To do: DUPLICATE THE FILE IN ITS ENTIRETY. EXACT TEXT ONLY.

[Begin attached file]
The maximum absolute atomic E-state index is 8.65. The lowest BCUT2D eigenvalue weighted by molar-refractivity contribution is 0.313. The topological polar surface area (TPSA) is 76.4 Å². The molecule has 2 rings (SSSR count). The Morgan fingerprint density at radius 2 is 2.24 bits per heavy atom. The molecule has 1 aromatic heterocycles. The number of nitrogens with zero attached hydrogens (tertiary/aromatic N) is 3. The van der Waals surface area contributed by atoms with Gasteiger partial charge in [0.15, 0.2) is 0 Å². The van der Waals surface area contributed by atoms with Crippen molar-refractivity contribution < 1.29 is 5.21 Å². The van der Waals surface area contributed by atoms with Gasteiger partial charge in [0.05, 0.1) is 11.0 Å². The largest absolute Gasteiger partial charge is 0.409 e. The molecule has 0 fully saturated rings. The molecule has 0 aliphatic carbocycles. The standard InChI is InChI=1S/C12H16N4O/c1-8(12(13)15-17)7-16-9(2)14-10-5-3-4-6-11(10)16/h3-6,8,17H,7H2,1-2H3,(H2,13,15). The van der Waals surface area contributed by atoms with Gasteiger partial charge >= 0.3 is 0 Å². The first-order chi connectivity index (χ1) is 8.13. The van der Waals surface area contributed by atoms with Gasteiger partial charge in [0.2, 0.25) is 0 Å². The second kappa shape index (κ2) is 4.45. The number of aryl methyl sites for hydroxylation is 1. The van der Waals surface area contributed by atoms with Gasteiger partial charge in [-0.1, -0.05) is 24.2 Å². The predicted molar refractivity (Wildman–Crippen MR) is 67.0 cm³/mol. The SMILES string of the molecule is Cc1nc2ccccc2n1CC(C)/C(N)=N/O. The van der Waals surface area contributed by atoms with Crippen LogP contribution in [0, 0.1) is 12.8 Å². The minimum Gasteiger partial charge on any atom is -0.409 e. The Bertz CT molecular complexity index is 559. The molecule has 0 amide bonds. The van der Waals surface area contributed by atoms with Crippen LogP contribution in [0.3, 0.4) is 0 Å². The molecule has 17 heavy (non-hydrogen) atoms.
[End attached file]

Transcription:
The maximum absolute atomic E-state index is 8.65. The lowest BCUT2D eigenvalue weighted by molar-refractivity contribution is 0.313. The topological polar surface area (TPSA) is 76.4 Å². The molecule has 2 rings (SSSR count). The Morgan fingerprint density at radius 2 is 2.24 bits per heavy atom. The molecule has 1 aromatic heterocycles. The number of nitrogens with zero attached hydrogens (tertiary/aromatic N) is 3. The van der Waals surface area contributed by atoms with Gasteiger partial charge in [0.15, 0.2) is 0 Å². The van der Waals surface area contributed by atoms with Crippen molar-refractivity contribution < 1.29 is 5.21 Å². The van der Waals surface area contributed by atoms with Gasteiger partial charge in [0.05, 0.1) is 11.0 Å². The largest absolute Gasteiger partial charge is 0.409 e. The molecule has 0 fully saturated rings. The molecule has 0 aliphatic carbocycles. The standard InChI is InChI=1S/C12H16N4O/c1-8(12(13)15-17)7-16-9(2)14-10-5-3-4-6-11(10)16/h3-6,8,17H,7H2,1-2H3,(H2,13,15). The van der Waals surface area contributed by atoms with Gasteiger partial charge >= 0.3 is 0 Å². The first-order chi connectivity index (χ1) is 8.13. The van der Waals surface area contributed by atoms with Gasteiger partial charge in [0.2, 0.25) is 0 Å². The second kappa shape index (κ2) is 4.45. The number of aryl methyl sites for hydroxylation is 1. The van der Waals surface area contributed by atoms with Gasteiger partial charge in [-0.1, -0.05) is 24.2 Å². The predicted molar refractivity (Wildman–Crippen MR) is 67.0 cm³/mol. The SMILES string of the molecule is Cc1nc2ccccc2n1CC(C)/C(N)=N/O. The van der Waals surface area contributed by atoms with Crippen LogP contribution in [0, 0.1) is 12.8 Å². The minimum Gasteiger partial charge on any atom is -0.409 e. The Bertz CT molecular complexity index is 559. The molecule has 0 amide bonds. The van der Waals surface area contributed by atoms with Crippen LogP contribution in [0.3, 0.4) is 0 Å². The molecule has 17 heavy (non-hydrogen) atoms.